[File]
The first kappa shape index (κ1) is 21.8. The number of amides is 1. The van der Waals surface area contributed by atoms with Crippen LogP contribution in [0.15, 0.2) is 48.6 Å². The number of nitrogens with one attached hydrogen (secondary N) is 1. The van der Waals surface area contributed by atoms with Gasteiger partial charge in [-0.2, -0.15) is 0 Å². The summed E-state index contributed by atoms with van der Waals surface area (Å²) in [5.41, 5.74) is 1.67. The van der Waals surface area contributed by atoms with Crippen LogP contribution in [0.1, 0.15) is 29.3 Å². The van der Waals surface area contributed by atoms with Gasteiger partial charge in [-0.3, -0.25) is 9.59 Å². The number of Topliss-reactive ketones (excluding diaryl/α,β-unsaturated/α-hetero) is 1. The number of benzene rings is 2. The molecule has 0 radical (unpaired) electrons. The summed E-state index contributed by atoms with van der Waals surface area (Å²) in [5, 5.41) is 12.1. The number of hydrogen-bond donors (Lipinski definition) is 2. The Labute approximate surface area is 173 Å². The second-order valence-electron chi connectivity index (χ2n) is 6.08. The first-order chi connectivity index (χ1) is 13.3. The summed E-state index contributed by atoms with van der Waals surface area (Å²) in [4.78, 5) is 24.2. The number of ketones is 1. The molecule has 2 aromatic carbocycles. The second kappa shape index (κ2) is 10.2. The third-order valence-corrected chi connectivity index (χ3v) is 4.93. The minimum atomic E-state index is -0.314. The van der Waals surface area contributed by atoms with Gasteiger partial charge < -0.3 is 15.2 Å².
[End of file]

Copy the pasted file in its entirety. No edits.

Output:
The first kappa shape index (κ1) is 21.8. The number of amides is 1. The van der Waals surface area contributed by atoms with Crippen LogP contribution in [0.15, 0.2) is 48.6 Å². The number of nitrogens with one attached hydrogen (secondary N) is 1. The van der Waals surface area contributed by atoms with Gasteiger partial charge in [-0.2, -0.15) is 0 Å². The summed E-state index contributed by atoms with van der Waals surface area (Å²) in [5.41, 5.74) is 1.67. The van der Waals surface area contributed by atoms with Crippen LogP contribution in [0.1, 0.15) is 29.3 Å². The van der Waals surface area contributed by atoms with Gasteiger partial charge in [-0.3, -0.25) is 9.59 Å². The number of Topliss-reactive ketones (excluding diaryl/α,β-unsaturated/α-hetero) is 1. The number of benzene rings is 2. The molecule has 0 radical (unpaired) electrons. The summed E-state index contributed by atoms with van der Waals surface area (Å²) in [5, 5.41) is 12.1. The number of hydrogen-bond donors (Lipinski definition) is 2. The Labute approximate surface area is 173 Å². The second-order valence-electron chi connectivity index (χ2n) is 6.08. The first-order chi connectivity index (χ1) is 13.3. The summed E-state index contributed by atoms with van der Waals surface area (Å²) in [4.78, 5) is 24.2. The number of ketones is 1. The molecule has 2 aromatic carbocycles. The second kappa shape index (κ2) is 10.2. The third-order valence-corrected chi connectivity index (χ3v) is 4.93. The minimum atomic E-state index is -0.314. The van der Waals surface area contributed by atoms with Gasteiger partial charge < -0.3 is 15.2 Å².